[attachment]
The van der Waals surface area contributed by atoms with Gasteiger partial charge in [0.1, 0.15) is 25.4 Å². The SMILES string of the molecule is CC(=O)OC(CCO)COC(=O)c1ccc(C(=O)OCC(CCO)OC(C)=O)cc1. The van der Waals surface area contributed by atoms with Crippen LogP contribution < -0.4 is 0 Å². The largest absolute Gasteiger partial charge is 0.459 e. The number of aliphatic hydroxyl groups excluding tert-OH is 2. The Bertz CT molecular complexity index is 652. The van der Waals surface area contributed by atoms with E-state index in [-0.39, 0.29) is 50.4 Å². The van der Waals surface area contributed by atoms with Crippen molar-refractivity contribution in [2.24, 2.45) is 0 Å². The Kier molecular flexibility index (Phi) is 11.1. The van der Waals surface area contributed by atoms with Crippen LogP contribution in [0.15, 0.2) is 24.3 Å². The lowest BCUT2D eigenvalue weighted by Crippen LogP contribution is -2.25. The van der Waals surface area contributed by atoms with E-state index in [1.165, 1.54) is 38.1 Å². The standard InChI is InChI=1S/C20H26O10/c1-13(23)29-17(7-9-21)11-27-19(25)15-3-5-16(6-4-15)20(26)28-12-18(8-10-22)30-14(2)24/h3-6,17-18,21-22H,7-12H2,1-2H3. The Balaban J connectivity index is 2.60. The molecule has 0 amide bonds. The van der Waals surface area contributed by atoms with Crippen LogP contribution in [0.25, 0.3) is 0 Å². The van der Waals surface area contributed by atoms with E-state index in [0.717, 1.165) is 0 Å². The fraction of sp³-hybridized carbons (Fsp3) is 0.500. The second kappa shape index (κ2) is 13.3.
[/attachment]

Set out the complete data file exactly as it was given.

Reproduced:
The van der Waals surface area contributed by atoms with Gasteiger partial charge in [0.1, 0.15) is 25.4 Å². The SMILES string of the molecule is CC(=O)OC(CCO)COC(=O)c1ccc(C(=O)OCC(CCO)OC(C)=O)cc1. The van der Waals surface area contributed by atoms with Crippen LogP contribution < -0.4 is 0 Å². The largest absolute Gasteiger partial charge is 0.459 e. The number of aliphatic hydroxyl groups excluding tert-OH is 2. The Bertz CT molecular complexity index is 652. The van der Waals surface area contributed by atoms with E-state index in [-0.39, 0.29) is 50.4 Å². The van der Waals surface area contributed by atoms with Crippen molar-refractivity contribution in [2.24, 2.45) is 0 Å². The Kier molecular flexibility index (Phi) is 11.1. The van der Waals surface area contributed by atoms with Crippen LogP contribution in [0.15, 0.2) is 24.3 Å². The lowest BCUT2D eigenvalue weighted by Crippen LogP contribution is -2.25. The van der Waals surface area contributed by atoms with E-state index in [1.165, 1.54) is 38.1 Å². The standard InChI is InChI=1S/C20H26O10/c1-13(23)29-17(7-9-21)11-27-19(25)15-3-5-16(6-4-15)20(26)28-12-18(8-10-22)30-14(2)24/h3-6,17-18,21-22H,7-12H2,1-2H3. The Balaban J connectivity index is 2.60. The molecule has 0 amide bonds. The van der Waals surface area contributed by atoms with Crippen LogP contribution in [0.25, 0.3) is 0 Å². The van der Waals surface area contributed by atoms with E-state index in [0.717, 1.165) is 0 Å². The fraction of sp³-hybridized carbons (Fsp3) is 0.500. The second kappa shape index (κ2) is 13.3.